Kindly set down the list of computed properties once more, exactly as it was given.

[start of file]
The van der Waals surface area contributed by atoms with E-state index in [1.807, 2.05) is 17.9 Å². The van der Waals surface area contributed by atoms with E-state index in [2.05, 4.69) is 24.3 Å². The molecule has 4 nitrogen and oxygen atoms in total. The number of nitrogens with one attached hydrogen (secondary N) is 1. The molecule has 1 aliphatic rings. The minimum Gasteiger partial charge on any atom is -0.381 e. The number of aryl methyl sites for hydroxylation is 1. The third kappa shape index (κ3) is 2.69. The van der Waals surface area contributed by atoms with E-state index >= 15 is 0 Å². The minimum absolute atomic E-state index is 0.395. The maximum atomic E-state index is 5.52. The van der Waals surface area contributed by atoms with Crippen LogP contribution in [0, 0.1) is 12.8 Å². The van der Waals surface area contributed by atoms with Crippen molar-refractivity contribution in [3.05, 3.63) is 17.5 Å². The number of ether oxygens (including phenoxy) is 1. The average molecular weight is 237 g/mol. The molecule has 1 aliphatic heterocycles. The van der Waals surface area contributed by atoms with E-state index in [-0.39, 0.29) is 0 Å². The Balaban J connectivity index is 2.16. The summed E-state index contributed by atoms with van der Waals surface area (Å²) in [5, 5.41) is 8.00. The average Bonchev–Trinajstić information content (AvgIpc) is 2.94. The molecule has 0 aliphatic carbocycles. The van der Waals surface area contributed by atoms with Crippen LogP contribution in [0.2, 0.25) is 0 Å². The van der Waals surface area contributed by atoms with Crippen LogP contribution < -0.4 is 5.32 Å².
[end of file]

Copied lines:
The van der Waals surface area contributed by atoms with E-state index in [1.807, 2.05) is 17.9 Å². The van der Waals surface area contributed by atoms with E-state index in [2.05, 4.69) is 24.3 Å². The molecule has 4 nitrogen and oxygen atoms in total. The number of nitrogens with one attached hydrogen (secondary N) is 1. The molecule has 1 aliphatic rings. The minimum Gasteiger partial charge on any atom is -0.381 e. The number of aryl methyl sites for hydroxylation is 1. The third kappa shape index (κ3) is 2.69. The van der Waals surface area contributed by atoms with E-state index >= 15 is 0 Å². The minimum absolute atomic E-state index is 0.395. The maximum atomic E-state index is 5.52. The van der Waals surface area contributed by atoms with Crippen LogP contribution in [0, 0.1) is 12.8 Å². The van der Waals surface area contributed by atoms with Crippen molar-refractivity contribution in [3.05, 3.63) is 17.5 Å². The number of ether oxygens (including phenoxy) is 1. The average molecular weight is 237 g/mol. The molecule has 1 aliphatic heterocycles. The van der Waals surface area contributed by atoms with E-state index in [-0.39, 0.29) is 0 Å². The Balaban J connectivity index is 2.16. The summed E-state index contributed by atoms with van der Waals surface area (Å²) in [5, 5.41) is 8.00. The average Bonchev–Trinajstić information content (AvgIpc) is 2.94. The molecule has 0 aliphatic carbocycles. The van der Waals surface area contributed by atoms with Crippen LogP contribution in [0.2, 0.25) is 0 Å². The van der Waals surface area contributed by atoms with Crippen LogP contribution < -0.4 is 5.32 Å².